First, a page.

Opportunities for Literacy Learning Engaging & enjoyable Purposeful and rich with meaning leading to different implications for individual practice
Sabrina I prefer the term ‘literacies’. I see it as a practice that reflects how individual children (and groups) see and ‘read’ the world and interpret it through many ‘languages’. Literacy is a dynamic and interactive process where the child expresses/ communicates his/her ‘inner world’ to his exterior world.
Here I am trying to achieve the notion of sensory reality....it's sort of for the children to be connected with the land and whatever is happening around them, and not to be indifferent to anything
Kate It’s not just reading and writing, but also encompasses a range of things: talking, listening, thinking, doing/playing, observing, creating. When we are learning about a concept we don't just learn about it from one angle, I would use maybe a visual cue, an auditory cue, a sensory cue, because I think children have different styles in learning, and that sort of interdisciplinary approach probably works best.
In literacy, reading the recipe, you know print conveys meaning. That writing has a purpose, so it's meaningful. We've got pictures there, and so, understanding that these little symbolic representations actually mean something. I've got the written word as well as the picture word, and I think it's just to show them different ways of reading, that you can read pictures, that you can read words, you can read symbols, you can read signs.
Cathy Gaining meaning from print, print as constant. Gaining pleasure from books. The ability to communicate through print. It’s sort of the idea with literacy, it needs to be fun, it needs to be enjoyable. It needs to feel like you can do it and it’s successful. And if you feel like that and if you’ve got the ‘I can’ attitude, then the actual skills that you need, those word attack skills and those things will come, will come easier.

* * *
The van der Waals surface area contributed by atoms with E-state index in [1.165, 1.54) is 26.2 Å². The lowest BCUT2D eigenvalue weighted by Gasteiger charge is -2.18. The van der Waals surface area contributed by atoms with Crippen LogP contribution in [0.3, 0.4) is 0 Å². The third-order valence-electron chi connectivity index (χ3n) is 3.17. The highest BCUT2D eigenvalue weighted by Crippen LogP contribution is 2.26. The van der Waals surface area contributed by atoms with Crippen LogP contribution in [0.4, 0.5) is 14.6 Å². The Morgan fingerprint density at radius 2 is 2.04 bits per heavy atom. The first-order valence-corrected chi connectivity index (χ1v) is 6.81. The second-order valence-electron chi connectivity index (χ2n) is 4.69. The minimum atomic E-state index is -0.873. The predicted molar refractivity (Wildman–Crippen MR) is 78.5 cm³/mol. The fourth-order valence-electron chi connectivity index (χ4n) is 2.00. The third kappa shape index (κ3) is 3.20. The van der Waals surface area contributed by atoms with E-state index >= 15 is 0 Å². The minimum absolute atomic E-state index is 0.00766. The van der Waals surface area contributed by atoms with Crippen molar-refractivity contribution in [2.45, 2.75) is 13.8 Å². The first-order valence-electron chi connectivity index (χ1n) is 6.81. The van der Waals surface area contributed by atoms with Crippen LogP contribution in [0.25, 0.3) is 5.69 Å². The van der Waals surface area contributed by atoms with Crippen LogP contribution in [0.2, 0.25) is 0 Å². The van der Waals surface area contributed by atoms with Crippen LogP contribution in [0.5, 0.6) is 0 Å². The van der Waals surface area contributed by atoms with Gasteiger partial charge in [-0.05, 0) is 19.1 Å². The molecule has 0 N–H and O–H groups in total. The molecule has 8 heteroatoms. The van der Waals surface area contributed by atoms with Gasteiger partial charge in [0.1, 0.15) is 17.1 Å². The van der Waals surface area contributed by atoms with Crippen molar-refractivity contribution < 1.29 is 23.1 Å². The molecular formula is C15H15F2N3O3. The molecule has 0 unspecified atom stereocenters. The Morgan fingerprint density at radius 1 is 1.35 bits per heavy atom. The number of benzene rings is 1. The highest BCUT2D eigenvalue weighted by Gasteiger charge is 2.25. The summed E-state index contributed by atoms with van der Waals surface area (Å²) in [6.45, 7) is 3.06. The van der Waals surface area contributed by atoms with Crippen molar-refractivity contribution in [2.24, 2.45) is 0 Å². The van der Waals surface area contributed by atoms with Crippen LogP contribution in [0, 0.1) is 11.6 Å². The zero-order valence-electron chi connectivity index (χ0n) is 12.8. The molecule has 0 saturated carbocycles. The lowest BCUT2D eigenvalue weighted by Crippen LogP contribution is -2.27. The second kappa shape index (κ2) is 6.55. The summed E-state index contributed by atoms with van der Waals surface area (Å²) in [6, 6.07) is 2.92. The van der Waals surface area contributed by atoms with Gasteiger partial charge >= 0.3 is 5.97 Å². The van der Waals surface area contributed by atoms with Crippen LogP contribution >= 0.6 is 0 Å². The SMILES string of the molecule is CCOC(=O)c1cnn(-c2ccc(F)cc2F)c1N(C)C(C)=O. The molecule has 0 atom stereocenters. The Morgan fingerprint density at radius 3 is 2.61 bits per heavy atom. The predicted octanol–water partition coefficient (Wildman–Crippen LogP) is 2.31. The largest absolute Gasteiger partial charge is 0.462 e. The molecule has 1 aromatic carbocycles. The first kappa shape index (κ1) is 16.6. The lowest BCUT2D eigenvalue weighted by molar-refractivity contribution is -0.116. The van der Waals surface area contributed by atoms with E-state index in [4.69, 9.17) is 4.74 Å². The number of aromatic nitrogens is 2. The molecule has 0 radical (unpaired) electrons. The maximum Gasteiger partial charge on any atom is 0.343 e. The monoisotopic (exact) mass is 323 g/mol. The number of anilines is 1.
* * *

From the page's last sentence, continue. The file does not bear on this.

What they’re doing is they’re playing a game where they pick up a letter, and if they need it in their name they can put it on their card in the box in the appropriate place, which is showing quite a lot of knowledge of the alphabet.
Communication Learning Wellbeing Community Identity CHILD Literacy contexts provide opportunities for children to learn across the five outcomes of the Early Years Learning Framework (EYLF)
Communication Learning Wellbeing Community Identity CHILD Using print resources Knowing the components of their name Knowing about capital & lower case letters It needs to be fun, it needs to be enjoyable, it needs to feel like you can do it. It’s successful. If you feel like that and if you’ve got the ‘I can’ attitude then the actual skills you need will come easier With children also supporting each other Recognising their name, how their name is written. Knowing their names Cathy
A literacy experience? Yes and also a social experience – so I think when I plan experiences I don’t just plan thinking about this is just literacy. I think this is going to help … with his social skills or his language skills, so I do have certain areas where I just think literacy, but again I think every experience, they interlock. So it’s just about getting as much out of the one experience as possible.[Keira]
For further information: Young Learners’ Project Dr Janet Scull - Ass.Prof. Andrea Nolan - Professor Bridie Raban -